And into my garden stole
When the night had veiled the pole;
In the morning, glad, I see
My foe outstretched beneath the tree.
A Poison Tree, William Blake
They stand under me digging. I see a plastic shovel and pail; I hear high-pitched giggles and squeals. A boy with wispy golden hair making a dirt castle; a girl with light red hair throwing that dirt back at him and laughing.
“Get away from me!” The boy yells.
“Nope.” The girl yelps a sort of war cry, licking her fingers before sliding them through the dirt and painting her face. She looks like a warrior as she pounces on the boy, tackling him through the mud.
They crash into the castle, bodies fumbling and contouring around each other’s. I hear something about cooties, but I don’t think the girl cares too much about getting the boy sick. I think she enjoys making him squirm.
He calls out for help, but does so through laughs and annoyed groans. A part of him must enjoy the teasing, the attention. They are just playing after all. Once he successfully shoves her off, they collapse into the dirt and smile up at me with their crooked teeth and bright eyes.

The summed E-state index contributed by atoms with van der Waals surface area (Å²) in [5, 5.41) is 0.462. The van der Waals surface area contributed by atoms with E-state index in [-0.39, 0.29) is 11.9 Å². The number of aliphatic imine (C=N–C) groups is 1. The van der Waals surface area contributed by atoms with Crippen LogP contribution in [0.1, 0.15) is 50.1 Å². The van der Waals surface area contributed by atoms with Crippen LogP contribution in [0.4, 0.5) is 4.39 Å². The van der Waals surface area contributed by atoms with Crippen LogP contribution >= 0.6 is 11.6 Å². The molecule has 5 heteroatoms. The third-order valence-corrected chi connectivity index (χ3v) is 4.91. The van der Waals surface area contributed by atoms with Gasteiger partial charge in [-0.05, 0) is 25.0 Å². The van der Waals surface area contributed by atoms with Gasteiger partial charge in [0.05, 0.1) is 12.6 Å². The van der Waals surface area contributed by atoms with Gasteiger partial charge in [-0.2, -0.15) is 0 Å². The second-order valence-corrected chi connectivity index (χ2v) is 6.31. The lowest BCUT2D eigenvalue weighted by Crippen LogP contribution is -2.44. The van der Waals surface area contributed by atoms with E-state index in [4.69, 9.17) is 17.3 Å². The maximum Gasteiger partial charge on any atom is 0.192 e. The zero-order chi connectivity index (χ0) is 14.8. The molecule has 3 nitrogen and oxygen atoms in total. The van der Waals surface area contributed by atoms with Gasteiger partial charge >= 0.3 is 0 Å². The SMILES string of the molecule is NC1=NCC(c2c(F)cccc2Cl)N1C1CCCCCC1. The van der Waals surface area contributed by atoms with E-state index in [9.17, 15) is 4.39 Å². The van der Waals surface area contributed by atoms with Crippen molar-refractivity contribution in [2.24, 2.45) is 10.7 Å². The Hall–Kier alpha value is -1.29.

They are older now; time passes quickly for me. Here under me they sit again, touching each other in places that now have an entirely different meaning than they did when they first played in the dirt. The girl makes sounds that slightly resemble her war cry, only this time a little softer. I watch the boy’s face flush as he touches the girl’s cheek, whispering what I think is a nervous, “I love you.”
The girl doesn’t say it back—she seems hesitant—but she does pounce onto him again, this time skin getting muddy instead of clothes. I’m not sure if cooties still play a role in this story, but it sure doesn’t seem like it to me.
There is no castle to crash into now, so they crash into each other instead.
On one particular fall night I recognize the boy, but I don’t recognize the girl walking beside him. She has a different way of touching the dirt underneath me. She isn’t gentle or calm or respectful; this girl is tearing at it with her fingernails. She’s yelling at the boy with a determined resentfulness, yelling things I try to make out but end up only getting confusing fragments.